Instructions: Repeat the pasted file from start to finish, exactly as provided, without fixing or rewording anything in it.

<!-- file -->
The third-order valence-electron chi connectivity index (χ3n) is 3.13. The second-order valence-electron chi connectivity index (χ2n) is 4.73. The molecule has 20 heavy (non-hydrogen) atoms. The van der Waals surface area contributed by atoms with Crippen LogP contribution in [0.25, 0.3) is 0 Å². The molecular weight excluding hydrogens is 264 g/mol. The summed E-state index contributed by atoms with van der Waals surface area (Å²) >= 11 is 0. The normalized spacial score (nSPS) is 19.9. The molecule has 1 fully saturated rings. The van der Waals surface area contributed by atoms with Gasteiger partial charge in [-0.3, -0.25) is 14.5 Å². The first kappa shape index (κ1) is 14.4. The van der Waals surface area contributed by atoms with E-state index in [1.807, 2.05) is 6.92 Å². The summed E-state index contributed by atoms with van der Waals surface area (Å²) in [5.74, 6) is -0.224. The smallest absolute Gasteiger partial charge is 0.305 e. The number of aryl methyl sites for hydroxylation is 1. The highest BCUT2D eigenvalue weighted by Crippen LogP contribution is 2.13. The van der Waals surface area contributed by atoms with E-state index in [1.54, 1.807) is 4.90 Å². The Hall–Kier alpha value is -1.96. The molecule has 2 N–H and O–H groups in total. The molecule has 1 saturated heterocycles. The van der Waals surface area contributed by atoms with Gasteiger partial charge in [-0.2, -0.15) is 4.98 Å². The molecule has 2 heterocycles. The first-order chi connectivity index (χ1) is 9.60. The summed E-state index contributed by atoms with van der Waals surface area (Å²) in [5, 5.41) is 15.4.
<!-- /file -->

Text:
The third-order valence-electron chi connectivity index (χ3n) is 3.13. The second-order valence-electron chi connectivity index (χ2n) is 4.73. The molecule has 20 heavy (non-hydrogen) atoms. The van der Waals surface area contributed by atoms with Crippen LogP contribution in [0.25, 0.3) is 0 Å². The molecular weight excluding hydrogens is 264 g/mol. The summed E-state index contributed by atoms with van der Waals surface area (Å²) >= 11 is 0. The normalized spacial score (nSPS) is 19.9. The molecule has 1 fully saturated rings. The van der Waals surface area contributed by atoms with Gasteiger partial charge in [-0.3, -0.25) is 14.5 Å². The first kappa shape index (κ1) is 14.4. The van der Waals surface area contributed by atoms with E-state index in [1.807, 2.05) is 6.92 Å². The summed E-state index contributed by atoms with van der Waals surface area (Å²) in [5.74, 6) is -0.224. The smallest absolute Gasteiger partial charge is 0.305 e. The number of aryl methyl sites for hydroxylation is 1. The highest BCUT2D eigenvalue weighted by Crippen LogP contribution is 2.13. The van der Waals surface area contributed by atoms with E-state index in [1.54, 1.807) is 4.90 Å². The Hall–Kier alpha value is -1.96. The molecule has 2 N–H and O–H groups in total. The molecule has 1 saturated heterocycles. The van der Waals surface area contributed by atoms with Gasteiger partial charge in [-0.2, -0.15) is 4.98 Å². The molecule has 2 heterocycles. The first-order chi connectivity index (χ1) is 9.60. The summed E-state index contributed by atoms with van der Waals surface area (Å²) in [5, 5.41) is 15.4.